One of the most disturbing things about the radio show was the common believe that people should hit their children as a form of discipline when they are “too young to understand reason.”  This was shockingly illogical to me.  Imagine being a child who is not yet verbal, and you hit or bite someone.  In response, because you are too young to be reasoned with, your parent decides to hit you with a switch.

(Let’s take a moment of contemplative silence to think about the irony here…)

Do you really think that this child, after being smacked, is going to “learn his lesson”?  This poor kid is likely to be intensely confused by the fact that you were angry about him hitting someone, and your response was hitting him.  By showing your child this odd form of discipline, or child abuse as I would call it, you have effectively taught your child that when you are upset – the logical response is to hit.

Psychological research shows that a child learns to form attachments before the age of five.  If your form of discipline involves intentionally inflicting pain on your child, I would like to challenge you to think about the life long scars that you are forming that might not present in a physical mark.

Social Responsibility:

Another response that I heard on the radio show was this idea that “spanking my child is my business”, and “I know the difference between spanking and abuse”.  People often hear about my tragic case, and insist that the way they choose to discipline is not at the level of what happened to my son, and therefore, they don’t have to worry about it.  My response to these people is this:  While many things that happen behind your doors at night is your business, you better hope that police don’t take the stance that child abuse is not something for police to get involved in.  Many people like to believe that this issue is not impacting them, however, there are many abusive parents who hide behind the idea that their form of discipline is their business.  By propagating this crap that police should stay out of your form of discipline, you are putting children at risk of being hurt or killed.

Slavery And Child Abuse:

I anticipate that many folks will not want to hear this, but just because you were beaten…your parents were beaten…and your ancestors were beaten does not mean that you need to continue the cycle.  Charles Barkley, in all his idiotic wisdom, defended Adrian Peterson by that, “every black parent in the south” whoops their child.  Barkley went on to say,  “Every black parent in the South is gonna be in jail under those circumstances.  I think we have to be careful letting people dictate how they treat their children.”  I have news for you Charles:  There was a time when it was legal for white people to beat black people too.  I am thankful that the government stepped in, and dictated that black people have Civil Rights and should not be owned and abused as property.  If that hadn’t occurred, both you and I would be in a field picking cotton, or serving as an unpaid hand in masters’ kitchen.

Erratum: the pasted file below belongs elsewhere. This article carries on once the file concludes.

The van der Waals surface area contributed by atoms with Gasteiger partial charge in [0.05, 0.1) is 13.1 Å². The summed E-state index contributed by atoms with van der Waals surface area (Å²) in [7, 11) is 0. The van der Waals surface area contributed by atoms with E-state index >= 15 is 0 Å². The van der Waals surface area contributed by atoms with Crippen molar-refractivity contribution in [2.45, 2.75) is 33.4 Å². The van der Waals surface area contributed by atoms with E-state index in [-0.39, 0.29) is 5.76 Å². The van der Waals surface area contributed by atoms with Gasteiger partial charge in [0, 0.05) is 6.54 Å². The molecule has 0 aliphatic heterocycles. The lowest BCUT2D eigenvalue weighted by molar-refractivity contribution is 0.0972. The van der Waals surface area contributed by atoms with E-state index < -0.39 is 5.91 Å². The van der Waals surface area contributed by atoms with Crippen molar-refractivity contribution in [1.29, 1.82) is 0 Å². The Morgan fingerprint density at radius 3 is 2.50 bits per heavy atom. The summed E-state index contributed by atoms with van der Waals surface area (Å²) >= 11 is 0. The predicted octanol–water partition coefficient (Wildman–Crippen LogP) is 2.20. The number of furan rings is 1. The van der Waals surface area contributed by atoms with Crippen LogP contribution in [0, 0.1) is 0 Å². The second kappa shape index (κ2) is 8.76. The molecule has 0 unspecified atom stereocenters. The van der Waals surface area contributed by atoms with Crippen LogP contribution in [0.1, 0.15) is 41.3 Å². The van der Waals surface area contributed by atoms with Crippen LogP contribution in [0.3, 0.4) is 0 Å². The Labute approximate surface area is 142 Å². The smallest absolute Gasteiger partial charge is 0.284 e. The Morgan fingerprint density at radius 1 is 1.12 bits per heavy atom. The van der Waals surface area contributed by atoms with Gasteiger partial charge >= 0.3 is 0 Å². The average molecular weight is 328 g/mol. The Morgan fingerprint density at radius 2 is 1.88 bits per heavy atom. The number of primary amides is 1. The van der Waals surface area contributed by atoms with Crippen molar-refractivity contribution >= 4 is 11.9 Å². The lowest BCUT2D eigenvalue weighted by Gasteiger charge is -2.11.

I cannot say how my son’s father was raised, or what created the monster who killed my son Prince.  I do, however, know for sure that violence begets violence.  Until we are man and woman enough to break the cycle of violence, these terrible things will continue to happen in our society.  Many of you are likely thinking that my stance against child abuse comes from having grown up in a cushy non-abusive environment.  That is not the case.  I am the first person to stand here and say that while I was hit as a child, due to the same cultural acceptance of child abuse, I am strongly against it for my child.  My child will be raised to respect me, and not fear me.  She will be raised to understand that she is entitled to the same Civil Rights as an adult.  She will not be raised to assume that one day she will be a prisoner, and she will understand that violence has no good place in our society.

 

 

 

 

 

 

 

 

Ray Rice – The Child Of An Adrian Peterson

 

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Almost a year ago, I wrote about a terrible tragedy - the murder of Adrian Peterson’s two-year old son.  In the past week, you would have to have been hiding under a rock not to hear about how this same man, who lost a son he never had the chance to know, was now being indicted for abusing his four year old son.  I cannot accurately describe the rage I felt when I heard this story.  I defended Peterson a year ago, and was sad for him that he never had the chance to know his child who was murdered.  Now, after seeing the graphic pictures of his four year old son’s battered little boy, I want to spit on this poor excuse for a father.

Close to home:

For those who are familiar with my story, you know that I am intimately familiar with how it feels to lose a child.  I also know the pain of learning that your child was murdered as the result of a horribly abusive incident.  I simply cannot understand how a man whose child was murdered in this violent way can justify raising his hand to another one of his children.  As I read more and more about the story, I felt as though I had entered some strange alternate reality.  I couldn’t believe how bold this man was to believe he would not have to face the law after what he did.  In case you missed it, the following text messages show Peterson’s reaction to what he did to this innocent child.